Westbury freshmen scheduled for Friday start
Westbury High School parents breathed a sigh of relief last week, after the school district received last minute approval from the state education department to hold classes for freshmen at the Nassau Community College (NCC) Annex.
The board of education voted in April to split the Class of 2021 into taking classes at the Annex or Cradle of Aviation, in an attempt to alleviate overcrowding at the high school, but last week, parents were alarmed to find that the state education department had denied the district’s request to use the spaces.
The board held a meeting on Wednesday, Aug. 23, at the high school, where parents voiced their frustrations and concerns on how the freshmen class of 370 students would be accommodated in a school that was already overcrowded. But at a meeting on Thursday, Aug. 24, Superintendent Eudes Budhai told the crowd of parents and students that at 4:55 p.m. that afternoon, the state had reviewed and approved their request to use the building.
“What you did today and yesterday made a huge difference for our children. That shows the engagement we need in Westbury. When parents and [the district] get together and do something for our children, we make sure it happens,” said Budhai, noting that many parents made calls to the state and to their local elected officials, asking them to advocate on behalf of the students.
According to board president Dr. Pless Dickerson, the state originally denied the district’s request because they didn’t feel they were maximizing use of instructional spaces.
“There is a state statute that says the board of education can declare an emergency and it’s their obligation to address overcrowdedness by leasing space,” said Dickerson. “Our conflict with the state had to do with them saying we were not utilizing space appropriately in the high school. But we knew the halls were crowded, classrooms were crowded and class size was unacceptable.”
After several back and forth letters, and intervention from Assemblyman Charles Lavine, Senator Elaine Phillips, parents and others, the state approved the district’s use of the Annex for a one-year lease.
“I am gratified to have been able to lend assistance to the district in getting our pleas heard by the State Education Department,” said Lavine in a statement. “These are challenging times for public education in our nation. Like so many Americans, were it not for public education, I would have received no education whatsoever. Public education is of critical importance to our democracy.”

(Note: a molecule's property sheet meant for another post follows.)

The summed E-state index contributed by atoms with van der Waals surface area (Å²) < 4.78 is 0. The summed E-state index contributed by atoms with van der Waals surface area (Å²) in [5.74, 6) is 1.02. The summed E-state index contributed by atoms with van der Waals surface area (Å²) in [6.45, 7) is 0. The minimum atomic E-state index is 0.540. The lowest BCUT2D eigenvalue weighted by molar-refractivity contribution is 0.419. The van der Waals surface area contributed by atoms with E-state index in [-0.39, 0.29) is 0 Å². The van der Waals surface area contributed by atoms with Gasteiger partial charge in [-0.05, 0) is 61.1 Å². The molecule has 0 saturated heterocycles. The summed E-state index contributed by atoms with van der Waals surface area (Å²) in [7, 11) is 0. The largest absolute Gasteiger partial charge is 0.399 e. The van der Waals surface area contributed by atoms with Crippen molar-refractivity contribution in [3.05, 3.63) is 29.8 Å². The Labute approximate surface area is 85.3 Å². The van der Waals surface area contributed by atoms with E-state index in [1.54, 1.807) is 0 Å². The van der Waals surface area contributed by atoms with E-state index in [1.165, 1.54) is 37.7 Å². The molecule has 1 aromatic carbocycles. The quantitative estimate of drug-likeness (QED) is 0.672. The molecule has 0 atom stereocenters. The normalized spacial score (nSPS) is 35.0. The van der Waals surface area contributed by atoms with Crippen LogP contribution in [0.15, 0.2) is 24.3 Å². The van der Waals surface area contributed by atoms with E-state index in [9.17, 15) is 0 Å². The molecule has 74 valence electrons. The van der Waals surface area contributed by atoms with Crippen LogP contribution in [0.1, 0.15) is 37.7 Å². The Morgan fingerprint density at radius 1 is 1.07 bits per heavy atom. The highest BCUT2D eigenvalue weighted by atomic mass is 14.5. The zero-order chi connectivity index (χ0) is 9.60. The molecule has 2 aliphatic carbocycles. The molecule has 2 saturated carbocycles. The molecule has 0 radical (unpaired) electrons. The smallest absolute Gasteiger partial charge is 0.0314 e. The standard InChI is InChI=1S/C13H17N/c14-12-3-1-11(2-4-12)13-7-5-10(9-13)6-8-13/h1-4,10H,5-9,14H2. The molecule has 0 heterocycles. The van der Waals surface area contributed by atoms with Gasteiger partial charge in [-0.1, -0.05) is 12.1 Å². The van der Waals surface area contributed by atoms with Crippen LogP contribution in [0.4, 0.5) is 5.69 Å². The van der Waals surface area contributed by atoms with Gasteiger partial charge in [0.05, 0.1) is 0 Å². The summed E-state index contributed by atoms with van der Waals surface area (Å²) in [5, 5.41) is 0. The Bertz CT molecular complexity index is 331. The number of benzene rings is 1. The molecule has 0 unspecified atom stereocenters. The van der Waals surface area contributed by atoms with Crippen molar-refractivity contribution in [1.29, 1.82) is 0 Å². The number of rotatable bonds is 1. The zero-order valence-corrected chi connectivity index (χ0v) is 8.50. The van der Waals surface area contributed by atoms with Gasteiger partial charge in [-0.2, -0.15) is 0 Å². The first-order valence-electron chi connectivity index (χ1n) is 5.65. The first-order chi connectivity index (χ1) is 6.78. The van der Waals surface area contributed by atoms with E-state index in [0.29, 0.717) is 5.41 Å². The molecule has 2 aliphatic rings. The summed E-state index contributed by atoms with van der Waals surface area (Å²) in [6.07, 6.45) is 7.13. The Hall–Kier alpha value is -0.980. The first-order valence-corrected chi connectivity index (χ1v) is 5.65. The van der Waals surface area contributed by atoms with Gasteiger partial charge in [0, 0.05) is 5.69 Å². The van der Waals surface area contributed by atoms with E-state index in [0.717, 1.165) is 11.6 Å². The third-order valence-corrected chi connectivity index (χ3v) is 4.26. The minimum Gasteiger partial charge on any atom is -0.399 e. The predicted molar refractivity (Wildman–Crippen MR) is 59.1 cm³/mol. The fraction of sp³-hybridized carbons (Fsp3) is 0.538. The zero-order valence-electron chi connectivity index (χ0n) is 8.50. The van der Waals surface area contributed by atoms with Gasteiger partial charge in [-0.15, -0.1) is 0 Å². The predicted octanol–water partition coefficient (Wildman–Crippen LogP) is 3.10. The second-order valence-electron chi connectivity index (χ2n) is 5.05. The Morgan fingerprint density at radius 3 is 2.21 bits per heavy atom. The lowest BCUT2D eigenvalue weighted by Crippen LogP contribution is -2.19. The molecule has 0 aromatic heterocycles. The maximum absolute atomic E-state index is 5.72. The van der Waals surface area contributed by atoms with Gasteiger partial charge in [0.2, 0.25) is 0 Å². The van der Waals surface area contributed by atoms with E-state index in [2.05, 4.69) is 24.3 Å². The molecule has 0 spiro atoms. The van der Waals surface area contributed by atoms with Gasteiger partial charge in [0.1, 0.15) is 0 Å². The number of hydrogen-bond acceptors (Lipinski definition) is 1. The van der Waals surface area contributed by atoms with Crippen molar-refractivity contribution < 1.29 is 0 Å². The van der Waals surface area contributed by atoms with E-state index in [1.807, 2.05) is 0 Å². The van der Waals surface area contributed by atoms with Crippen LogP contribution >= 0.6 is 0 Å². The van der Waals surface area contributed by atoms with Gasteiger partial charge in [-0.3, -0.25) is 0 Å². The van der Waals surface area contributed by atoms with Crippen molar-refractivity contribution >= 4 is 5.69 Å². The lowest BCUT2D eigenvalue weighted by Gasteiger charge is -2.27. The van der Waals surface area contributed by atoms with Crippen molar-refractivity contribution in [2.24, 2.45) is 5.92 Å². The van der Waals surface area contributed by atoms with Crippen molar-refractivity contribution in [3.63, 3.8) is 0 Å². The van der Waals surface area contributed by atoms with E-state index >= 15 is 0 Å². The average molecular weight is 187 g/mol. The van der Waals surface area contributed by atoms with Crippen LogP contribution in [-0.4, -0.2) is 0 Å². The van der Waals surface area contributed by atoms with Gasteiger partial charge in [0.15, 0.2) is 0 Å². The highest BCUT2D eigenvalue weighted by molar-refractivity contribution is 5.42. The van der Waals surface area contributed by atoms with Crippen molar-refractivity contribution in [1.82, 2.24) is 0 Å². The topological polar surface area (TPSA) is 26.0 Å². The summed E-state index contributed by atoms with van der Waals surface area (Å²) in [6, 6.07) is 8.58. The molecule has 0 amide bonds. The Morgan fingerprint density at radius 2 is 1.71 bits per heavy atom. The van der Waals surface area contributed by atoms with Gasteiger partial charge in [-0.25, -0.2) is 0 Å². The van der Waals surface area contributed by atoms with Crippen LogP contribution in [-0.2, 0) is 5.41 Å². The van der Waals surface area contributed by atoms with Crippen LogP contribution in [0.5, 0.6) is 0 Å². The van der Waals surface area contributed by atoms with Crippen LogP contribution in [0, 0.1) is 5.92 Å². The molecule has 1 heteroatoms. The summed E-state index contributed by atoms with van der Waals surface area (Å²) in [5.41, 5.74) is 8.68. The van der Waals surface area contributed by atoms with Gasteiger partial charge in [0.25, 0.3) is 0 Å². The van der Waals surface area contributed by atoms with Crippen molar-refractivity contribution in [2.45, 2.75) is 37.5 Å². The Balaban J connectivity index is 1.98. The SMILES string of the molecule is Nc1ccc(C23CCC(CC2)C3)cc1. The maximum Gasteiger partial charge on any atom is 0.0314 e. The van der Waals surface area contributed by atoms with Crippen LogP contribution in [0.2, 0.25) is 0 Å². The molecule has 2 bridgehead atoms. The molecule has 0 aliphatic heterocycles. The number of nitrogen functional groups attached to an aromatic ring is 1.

While parents noted they were happy that the Annex was approved, just eight days before classes were slated to start on Friday, Sept. 1, discussion rose again of what the district could do to curb the growing enrollment, as well as what the administration’s long-term plans were to alleviate overcrowding in buildings districtwide.
“When we started these discussions, we said ideally two years for this lease. In that time frame, the board of ed, with input from the community and administration, are going to be able to address what we need to do to our facilities to accommodate students,” Dickerson said. “We’re going to start the planning phase, but first we need to get kids settled in the Annex.”
And while the Annex was approved for use, the Cradle of Aviation was not, with the state education department saying the district did not have adequate control over the building, which is open to the public. The entire freshmen class (with the exception of overage, under-credited ninth-grade students) will now be taking classes at the Nassau Community College building and eighth-grade students who had been slated to go to the Cradle will take their classes at the middle school.
Budhai said the Annex does have capacity to hold the high school students originally slated to go to the Cradle, and added that while the facility may have changed, the course work would not.
“We’ll be able to make field experiences to the Cradle more frequently. We’re trying to maximize everything we can and we want to expose students to things they’re not usually exposed to and bring in people from the Cradle to support our children,” said Budhai. “We are making sure our students are getting the same curriculum they would have if they were at the high school, cradle or Annex. Our students will be able to be in an environment that’s not crowded and students at [the high school] will also have the ability to have more space to do work.”